Seeking amplifying information

Page updated: 27 November 2020

As part of Initial Action, you should seek more information about the incident and the subject. This information is called amplifying information.

You can seek amplifying information in different ways

These include:

  • conducting a communication search
  • talking to relatives and friends
  • asking the public for information
  • consulting a medical specialist
  • carrying out other investigations.

 

A communication search involves broadcasting information

You can do this by broadcasting known information about the incident on:

  • publicly accessible radio frequencies
  • social media
  • communication networks used for specific kinds of transport.

 

Use marine VHF channels for communication searches about marine incidents

These include:

  • VHF channel 16
  • any local marine VHF channels near the incident that are known to be used or monitored by local traffic.

You should also use any other radio channels that can be accessed by the public, including commercial broadcast band.

 

You can request digital data as part of a communication search

For example, you can ask for cell phone data and radio transmissions from the subject. You can analyse these transmissions to plan the search.

 

Talk to relatives and friends

The information you gather from relatives and friends can significantly influence how you search for the subject, so contact them as soon as you can.

Relatives and friends of the subject may be able to give you detailed information about the subject including:

  • the equipment the subject has or usually carries
  • the subject's physical and mental condition and capabilities.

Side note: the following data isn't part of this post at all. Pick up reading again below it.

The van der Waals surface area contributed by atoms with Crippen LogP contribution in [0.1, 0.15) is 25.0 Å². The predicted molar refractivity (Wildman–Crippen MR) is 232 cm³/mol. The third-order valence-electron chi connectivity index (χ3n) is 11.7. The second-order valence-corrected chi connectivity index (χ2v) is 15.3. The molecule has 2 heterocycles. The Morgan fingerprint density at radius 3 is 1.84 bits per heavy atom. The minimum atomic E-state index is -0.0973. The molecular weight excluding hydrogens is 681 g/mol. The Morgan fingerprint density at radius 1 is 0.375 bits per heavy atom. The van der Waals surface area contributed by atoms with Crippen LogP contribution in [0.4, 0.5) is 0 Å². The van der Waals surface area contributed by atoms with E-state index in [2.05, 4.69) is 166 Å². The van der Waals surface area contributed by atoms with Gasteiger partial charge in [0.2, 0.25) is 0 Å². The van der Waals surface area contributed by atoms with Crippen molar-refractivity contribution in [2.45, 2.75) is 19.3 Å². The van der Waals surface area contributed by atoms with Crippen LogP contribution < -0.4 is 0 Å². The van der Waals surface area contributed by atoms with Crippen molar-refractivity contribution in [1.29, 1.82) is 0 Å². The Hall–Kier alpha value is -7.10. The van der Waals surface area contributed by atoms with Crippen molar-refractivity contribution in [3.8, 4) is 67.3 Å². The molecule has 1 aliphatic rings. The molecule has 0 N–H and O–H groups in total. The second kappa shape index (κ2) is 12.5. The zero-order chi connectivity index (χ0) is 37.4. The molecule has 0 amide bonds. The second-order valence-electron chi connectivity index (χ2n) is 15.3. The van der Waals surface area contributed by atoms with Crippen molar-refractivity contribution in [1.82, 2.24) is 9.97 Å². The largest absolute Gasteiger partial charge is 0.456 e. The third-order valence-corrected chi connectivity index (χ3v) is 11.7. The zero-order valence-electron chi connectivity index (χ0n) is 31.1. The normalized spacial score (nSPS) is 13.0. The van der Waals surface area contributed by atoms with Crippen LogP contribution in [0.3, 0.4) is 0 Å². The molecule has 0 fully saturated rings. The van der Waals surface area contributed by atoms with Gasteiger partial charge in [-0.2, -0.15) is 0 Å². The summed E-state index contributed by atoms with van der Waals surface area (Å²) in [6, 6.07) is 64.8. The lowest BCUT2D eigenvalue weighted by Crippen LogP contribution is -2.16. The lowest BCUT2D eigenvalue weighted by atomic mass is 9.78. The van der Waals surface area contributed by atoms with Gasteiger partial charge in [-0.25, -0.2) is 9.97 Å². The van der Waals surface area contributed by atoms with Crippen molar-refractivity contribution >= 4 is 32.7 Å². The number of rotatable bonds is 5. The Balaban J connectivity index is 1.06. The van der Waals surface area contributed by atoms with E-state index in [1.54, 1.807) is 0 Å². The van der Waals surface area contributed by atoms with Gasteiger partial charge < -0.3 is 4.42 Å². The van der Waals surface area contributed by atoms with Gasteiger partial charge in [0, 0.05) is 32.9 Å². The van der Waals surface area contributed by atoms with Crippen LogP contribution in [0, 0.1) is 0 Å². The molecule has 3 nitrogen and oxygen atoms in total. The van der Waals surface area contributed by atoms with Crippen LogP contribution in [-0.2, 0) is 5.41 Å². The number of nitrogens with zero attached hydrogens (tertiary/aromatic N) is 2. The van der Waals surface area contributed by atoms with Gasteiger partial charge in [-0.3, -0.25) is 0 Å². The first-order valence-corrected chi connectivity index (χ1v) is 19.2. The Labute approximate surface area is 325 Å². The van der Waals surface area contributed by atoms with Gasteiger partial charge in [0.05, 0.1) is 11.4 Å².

Maintain contact throughout the SAR operation

Work out a process for maintaining contact with relatives and friends throughout the SAR operation. Communicating with friends and family of the subject throughout the SAR operation will:

  • give you a valuable source of information
  • allow you to reassure the family about the progress of the operation.

 

Ask the public for information

Let people know about the SAR operation. It shouldn't be a secret. The more people who know that the subject is likely to be in distress, the more information and resources you are likely to get.

 

Choose the best way to get the information you want from the public

You can ask the public for information by:

  • using the NZ Police National Media Hub to contact the news media (broadcast band radio services) and getting them to broadcast information about the incident
  • asking specialist district intelligence units that are part of the NZ Police to search for information or ask the public for information through their social media platforms
  • using common aviation frequencies through Airways.
  • ask the Marine Operations Center (MOC) to broadcast ‘all stations’ messages on local coastal marine stations and the NZ Maritime radio network
  • get operation centers at regional Coastguard organisations to broadcast ‘all stations’ messages on local coastal marine frequencies.

 

Carry out other investigations

As part of Initial Action, you should also carry out other investigations to find out what is likely to have happened to the subject and where they might be. For example, you might ask an aircraft manufacturer or operator about the kind of aircraft to get a better understanding of a missing aircraft's characteristics and capabilities.